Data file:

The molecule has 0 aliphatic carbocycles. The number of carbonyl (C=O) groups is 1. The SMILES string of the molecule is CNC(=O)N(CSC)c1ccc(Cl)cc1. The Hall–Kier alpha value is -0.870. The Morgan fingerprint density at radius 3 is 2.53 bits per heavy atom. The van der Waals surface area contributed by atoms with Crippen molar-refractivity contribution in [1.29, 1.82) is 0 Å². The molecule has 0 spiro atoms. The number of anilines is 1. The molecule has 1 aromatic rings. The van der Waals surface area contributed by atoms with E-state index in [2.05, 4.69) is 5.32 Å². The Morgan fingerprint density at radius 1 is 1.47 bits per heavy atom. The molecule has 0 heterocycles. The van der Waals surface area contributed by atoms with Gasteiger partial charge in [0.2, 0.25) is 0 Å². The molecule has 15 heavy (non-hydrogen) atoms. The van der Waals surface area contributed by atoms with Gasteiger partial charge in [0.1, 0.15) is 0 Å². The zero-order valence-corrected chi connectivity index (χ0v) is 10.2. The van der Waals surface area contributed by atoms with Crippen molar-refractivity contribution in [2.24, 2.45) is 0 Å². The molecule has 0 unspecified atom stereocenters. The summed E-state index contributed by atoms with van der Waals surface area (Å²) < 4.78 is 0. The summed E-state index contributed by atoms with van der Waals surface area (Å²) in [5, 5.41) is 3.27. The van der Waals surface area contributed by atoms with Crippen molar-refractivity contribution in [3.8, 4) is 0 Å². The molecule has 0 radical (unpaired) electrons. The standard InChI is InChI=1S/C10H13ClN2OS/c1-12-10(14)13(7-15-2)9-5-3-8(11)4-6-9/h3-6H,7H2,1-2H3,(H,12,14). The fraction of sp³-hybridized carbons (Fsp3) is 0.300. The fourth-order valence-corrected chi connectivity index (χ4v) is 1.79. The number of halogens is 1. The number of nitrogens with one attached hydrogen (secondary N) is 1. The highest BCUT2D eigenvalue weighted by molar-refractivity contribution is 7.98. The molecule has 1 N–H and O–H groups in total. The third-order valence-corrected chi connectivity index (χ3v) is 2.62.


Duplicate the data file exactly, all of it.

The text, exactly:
The molecule has 0 aliphatic carbocycles. The number of carbonyl (C=O) groups is 1. The SMILES string of the molecule is CNC(=O)N(CSC)c1ccc(Cl)cc1. The Hall–Kier alpha value is -0.870. The Morgan fingerprint density at radius 3 is 2.53 bits per heavy atom. The van der Waals surface area contributed by atoms with Crippen molar-refractivity contribution in [1.29, 1.82) is 0 Å². The molecule has 0 spiro atoms. The number of anilines is 1. The molecule has 1 aromatic rings. The van der Waals surface area contributed by atoms with E-state index in [2.05, 4.69) is 5.32 Å². The Morgan fingerprint density at radius 1 is 1.47 bits per heavy atom. The molecule has 0 heterocycles. The van der Waals surface area contributed by atoms with Gasteiger partial charge in [0.2, 0.25) is 0 Å². The molecule has 15 heavy (non-hydrogen) atoms. The van der Waals surface area contributed by atoms with Gasteiger partial charge in [0.1, 0.15) is 0 Å². The zero-order valence-corrected chi connectivity index (χ0v) is 10.2. The van der Waals surface area contributed by atoms with Crippen molar-refractivity contribution in [2.24, 2.45) is 0 Å². The molecule has 0 unspecified atom stereocenters. The summed E-state index contributed by atoms with van der Waals surface area (Å²) < 4.78 is 0. The summed E-state index contributed by atoms with van der Waals surface area (Å²) in [5, 5.41) is 3.27. The van der Waals surface area contributed by atoms with Crippen molar-refractivity contribution in [3.8, 4) is 0 Å². The molecule has 0 radical (unpaired) electrons. The standard InChI is InChI=1S/C10H13ClN2OS/c1-12-10(14)13(7-15-2)9-5-3-8(11)4-6-9/h3-6H,7H2,1-2H3,(H,12,14). The fraction of sp³-hybridized carbons (Fsp3) is 0.300. The fourth-order valence-corrected chi connectivity index (χ4v) is 1.79. The number of halogens is 1. The number of nitrogens with one attached hydrogen (secondary N) is 1. The highest BCUT2D eigenvalue weighted by molar-refractivity contribution is 7.98. The molecule has 1 N–H and O–H groups in total. The third-order valence-corrected chi connectivity index (χ3v) is 2.62.